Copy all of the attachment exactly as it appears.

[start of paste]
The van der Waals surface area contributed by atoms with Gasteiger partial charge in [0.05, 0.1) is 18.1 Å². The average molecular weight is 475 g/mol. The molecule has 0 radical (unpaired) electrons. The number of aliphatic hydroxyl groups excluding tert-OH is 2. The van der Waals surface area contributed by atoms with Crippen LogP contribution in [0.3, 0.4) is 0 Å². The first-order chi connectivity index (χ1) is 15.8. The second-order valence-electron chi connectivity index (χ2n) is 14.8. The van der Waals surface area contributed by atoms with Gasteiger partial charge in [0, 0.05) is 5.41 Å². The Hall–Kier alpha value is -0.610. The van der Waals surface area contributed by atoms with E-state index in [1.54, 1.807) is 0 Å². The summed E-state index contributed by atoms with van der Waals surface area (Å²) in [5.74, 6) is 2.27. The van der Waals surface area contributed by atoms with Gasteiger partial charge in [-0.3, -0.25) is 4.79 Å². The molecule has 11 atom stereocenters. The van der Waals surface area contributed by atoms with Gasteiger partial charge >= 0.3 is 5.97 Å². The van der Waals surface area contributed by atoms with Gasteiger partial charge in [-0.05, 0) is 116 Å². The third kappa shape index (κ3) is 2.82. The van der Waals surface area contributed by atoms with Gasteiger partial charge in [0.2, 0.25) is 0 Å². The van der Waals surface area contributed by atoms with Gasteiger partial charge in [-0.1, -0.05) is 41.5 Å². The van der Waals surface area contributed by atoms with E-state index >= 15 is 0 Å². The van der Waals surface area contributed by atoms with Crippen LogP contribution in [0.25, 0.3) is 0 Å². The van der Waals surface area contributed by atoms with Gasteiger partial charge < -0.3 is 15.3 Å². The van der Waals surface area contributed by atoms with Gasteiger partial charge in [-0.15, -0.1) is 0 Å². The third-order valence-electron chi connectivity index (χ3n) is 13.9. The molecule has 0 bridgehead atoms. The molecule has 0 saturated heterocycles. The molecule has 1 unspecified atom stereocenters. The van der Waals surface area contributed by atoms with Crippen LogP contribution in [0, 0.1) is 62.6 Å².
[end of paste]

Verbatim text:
The van der Waals surface area contributed by atoms with Gasteiger partial charge in [0.05, 0.1) is 18.1 Å². The average molecular weight is 475 g/mol. The molecule has 0 radical (unpaired) electrons. The number of aliphatic hydroxyl groups excluding tert-OH is 2. The van der Waals surface area contributed by atoms with Crippen LogP contribution in [0.3, 0.4) is 0 Å². The first-order chi connectivity index (χ1) is 15.8. The second-order valence-electron chi connectivity index (χ2n) is 14.8. The van der Waals surface area contributed by atoms with Gasteiger partial charge in [0, 0.05) is 5.41 Å². The Hall–Kier alpha value is -0.610. The van der Waals surface area contributed by atoms with E-state index in [1.54, 1.807) is 0 Å². The summed E-state index contributed by atoms with van der Waals surface area (Å²) in [5.74, 6) is 2.27. The van der Waals surface area contributed by atoms with Gasteiger partial charge in [-0.3, -0.25) is 4.79 Å². The molecule has 11 atom stereocenters. The van der Waals surface area contributed by atoms with Gasteiger partial charge >= 0.3 is 5.97 Å². The van der Waals surface area contributed by atoms with Gasteiger partial charge in [-0.05, 0) is 116 Å². The third kappa shape index (κ3) is 2.82. The van der Waals surface area contributed by atoms with Gasteiger partial charge in [0.2, 0.25) is 0 Å². The van der Waals surface area contributed by atoms with Gasteiger partial charge in [-0.1, -0.05) is 41.5 Å². The van der Waals surface area contributed by atoms with E-state index >= 15 is 0 Å². The van der Waals surface area contributed by atoms with Crippen LogP contribution in [0.25, 0.3) is 0 Å². The van der Waals surface area contributed by atoms with Gasteiger partial charge < -0.3 is 15.3 Å². The van der Waals surface area contributed by atoms with Gasteiger partial charge in [-0.15, -0.1) is 0 Å². The third-order valence-electron chi connectivity index (χ3n) is 13.9. The molecule has 0 bridgehead atoms. The molecule has 0 saturated heterocycles. The molecule has 1 unspecified atom stereocenters. The van der Waals surface area contributed by atoms with Crippen LogP contribution in [0, 0.1) is 62.6 Å².